When a comma or period is needed after a quotation, publishers in the United States typically put the punctuation mark before the closing quotation mark. The reason for this convention is to improve the appearance of the text. The convention goes back at least to the nineteenth century. John Wilson’s A Treatise on English Punctuation (1850) says that it provides for “neatness” (114). A comma or period that follows a closing double quotation mark hangs off by itself and creates a gap in the line of text (since the space over the comma or period combines with the following word space).
British publishers tend to put the comma or period after the quotation mark. But the British usually use the narrower, single quotation mark as the primary quotation mark. There is less of an aesthetic penalty to placing a comma or period after a single quotation mark, since the mark of punctuation isn’t stranded as far from the previous word.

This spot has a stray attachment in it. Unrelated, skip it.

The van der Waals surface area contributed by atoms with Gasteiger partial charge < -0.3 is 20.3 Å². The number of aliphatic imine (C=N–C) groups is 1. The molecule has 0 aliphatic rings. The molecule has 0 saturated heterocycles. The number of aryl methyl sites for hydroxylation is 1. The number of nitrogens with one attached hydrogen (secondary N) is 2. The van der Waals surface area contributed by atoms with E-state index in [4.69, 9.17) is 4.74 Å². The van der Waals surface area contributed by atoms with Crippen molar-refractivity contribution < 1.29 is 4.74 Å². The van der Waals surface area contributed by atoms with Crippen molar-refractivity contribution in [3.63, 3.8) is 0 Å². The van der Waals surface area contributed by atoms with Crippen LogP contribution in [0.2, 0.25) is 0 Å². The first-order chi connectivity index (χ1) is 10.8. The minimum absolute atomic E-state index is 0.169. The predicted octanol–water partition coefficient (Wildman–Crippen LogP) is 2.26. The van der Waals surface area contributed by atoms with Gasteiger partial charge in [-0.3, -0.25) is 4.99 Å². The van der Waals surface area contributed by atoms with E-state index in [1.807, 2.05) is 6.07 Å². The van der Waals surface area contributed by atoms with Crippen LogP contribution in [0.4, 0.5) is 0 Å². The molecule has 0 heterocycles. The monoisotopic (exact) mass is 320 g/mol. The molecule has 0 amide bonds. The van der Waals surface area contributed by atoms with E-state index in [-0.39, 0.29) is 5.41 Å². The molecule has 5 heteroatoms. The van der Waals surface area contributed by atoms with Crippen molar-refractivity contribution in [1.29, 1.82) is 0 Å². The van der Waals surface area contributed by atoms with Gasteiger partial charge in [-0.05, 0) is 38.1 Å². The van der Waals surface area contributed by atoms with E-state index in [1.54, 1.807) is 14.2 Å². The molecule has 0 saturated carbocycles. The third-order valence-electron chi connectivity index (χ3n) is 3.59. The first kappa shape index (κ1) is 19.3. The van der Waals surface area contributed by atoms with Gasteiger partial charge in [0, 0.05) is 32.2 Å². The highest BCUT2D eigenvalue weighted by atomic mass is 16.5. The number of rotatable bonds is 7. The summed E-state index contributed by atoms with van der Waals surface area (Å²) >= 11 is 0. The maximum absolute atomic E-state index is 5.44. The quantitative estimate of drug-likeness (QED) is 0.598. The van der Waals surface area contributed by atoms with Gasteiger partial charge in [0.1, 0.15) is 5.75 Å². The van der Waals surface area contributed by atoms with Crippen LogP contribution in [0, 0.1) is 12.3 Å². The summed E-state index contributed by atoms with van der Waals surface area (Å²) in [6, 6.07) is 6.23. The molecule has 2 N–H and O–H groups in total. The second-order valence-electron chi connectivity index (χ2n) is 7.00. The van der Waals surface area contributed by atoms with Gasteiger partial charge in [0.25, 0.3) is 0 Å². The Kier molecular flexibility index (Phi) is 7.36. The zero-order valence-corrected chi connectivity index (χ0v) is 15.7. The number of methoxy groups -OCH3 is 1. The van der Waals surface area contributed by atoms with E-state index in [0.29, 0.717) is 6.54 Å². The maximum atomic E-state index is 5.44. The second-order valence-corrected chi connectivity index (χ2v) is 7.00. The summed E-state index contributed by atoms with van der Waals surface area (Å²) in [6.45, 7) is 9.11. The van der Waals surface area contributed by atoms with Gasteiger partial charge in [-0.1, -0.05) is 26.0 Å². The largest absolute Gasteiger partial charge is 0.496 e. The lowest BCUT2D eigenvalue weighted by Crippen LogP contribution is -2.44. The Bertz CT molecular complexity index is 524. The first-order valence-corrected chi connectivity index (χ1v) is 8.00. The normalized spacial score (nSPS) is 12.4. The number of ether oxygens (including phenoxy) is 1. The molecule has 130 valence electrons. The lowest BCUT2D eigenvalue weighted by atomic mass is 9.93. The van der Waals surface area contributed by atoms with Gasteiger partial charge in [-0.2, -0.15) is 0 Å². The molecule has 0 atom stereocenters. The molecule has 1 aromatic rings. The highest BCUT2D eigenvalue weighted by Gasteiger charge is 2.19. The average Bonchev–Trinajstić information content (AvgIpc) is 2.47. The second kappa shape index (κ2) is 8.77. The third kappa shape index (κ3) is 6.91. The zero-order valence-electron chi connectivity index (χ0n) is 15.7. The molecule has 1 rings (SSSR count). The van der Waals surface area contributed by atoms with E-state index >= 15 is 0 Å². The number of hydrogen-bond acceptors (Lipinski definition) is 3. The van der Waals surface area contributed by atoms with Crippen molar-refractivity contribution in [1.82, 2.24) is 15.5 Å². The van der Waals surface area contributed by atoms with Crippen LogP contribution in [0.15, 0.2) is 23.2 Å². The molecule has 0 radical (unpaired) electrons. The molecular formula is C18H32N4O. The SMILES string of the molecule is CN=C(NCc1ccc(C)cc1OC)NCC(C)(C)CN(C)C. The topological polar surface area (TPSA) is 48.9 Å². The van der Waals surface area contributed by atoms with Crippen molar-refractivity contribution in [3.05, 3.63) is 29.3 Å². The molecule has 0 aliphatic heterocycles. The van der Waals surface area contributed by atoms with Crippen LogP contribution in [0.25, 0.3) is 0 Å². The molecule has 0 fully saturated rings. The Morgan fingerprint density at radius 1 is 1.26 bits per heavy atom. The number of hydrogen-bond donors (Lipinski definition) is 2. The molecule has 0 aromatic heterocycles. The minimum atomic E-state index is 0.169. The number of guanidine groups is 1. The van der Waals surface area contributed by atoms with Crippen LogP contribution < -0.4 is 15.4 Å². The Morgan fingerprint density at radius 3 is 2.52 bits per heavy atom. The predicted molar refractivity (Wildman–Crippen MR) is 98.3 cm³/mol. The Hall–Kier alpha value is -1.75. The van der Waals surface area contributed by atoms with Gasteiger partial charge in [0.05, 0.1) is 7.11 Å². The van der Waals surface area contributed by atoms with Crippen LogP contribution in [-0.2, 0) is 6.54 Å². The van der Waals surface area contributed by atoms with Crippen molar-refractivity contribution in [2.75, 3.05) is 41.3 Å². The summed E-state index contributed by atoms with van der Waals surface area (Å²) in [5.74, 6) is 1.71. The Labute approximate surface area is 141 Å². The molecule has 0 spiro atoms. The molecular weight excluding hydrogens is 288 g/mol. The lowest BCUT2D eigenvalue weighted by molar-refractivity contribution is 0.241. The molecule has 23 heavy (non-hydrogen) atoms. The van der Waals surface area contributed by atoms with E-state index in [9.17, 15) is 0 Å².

It’s true that the convention followed in the United States treats the comma or period as if it were part of the quoted material. But the practice is “not likely to give a false meaning to the words cited” (Wilson 114). Indeed, this sleight of hand involving punctuation is minor compared with the violence of quotation itself: quoting almost always entails wrenching the original author’s words out of their context, an action that inevitably affects their meaning.
The conventions of scholarly quotation—removing the original context, adapting the extract to fit the new context, and others—are well understood. They don’t unduly compromise the source if they’re followed carefully.
Wilson, John. A Treatise on English Punctuation. 2nd ed., Boston, 1850. HathiTrust Digital Library, 13 May 2012, hdl.handle.net/2027/hvd.hx521x.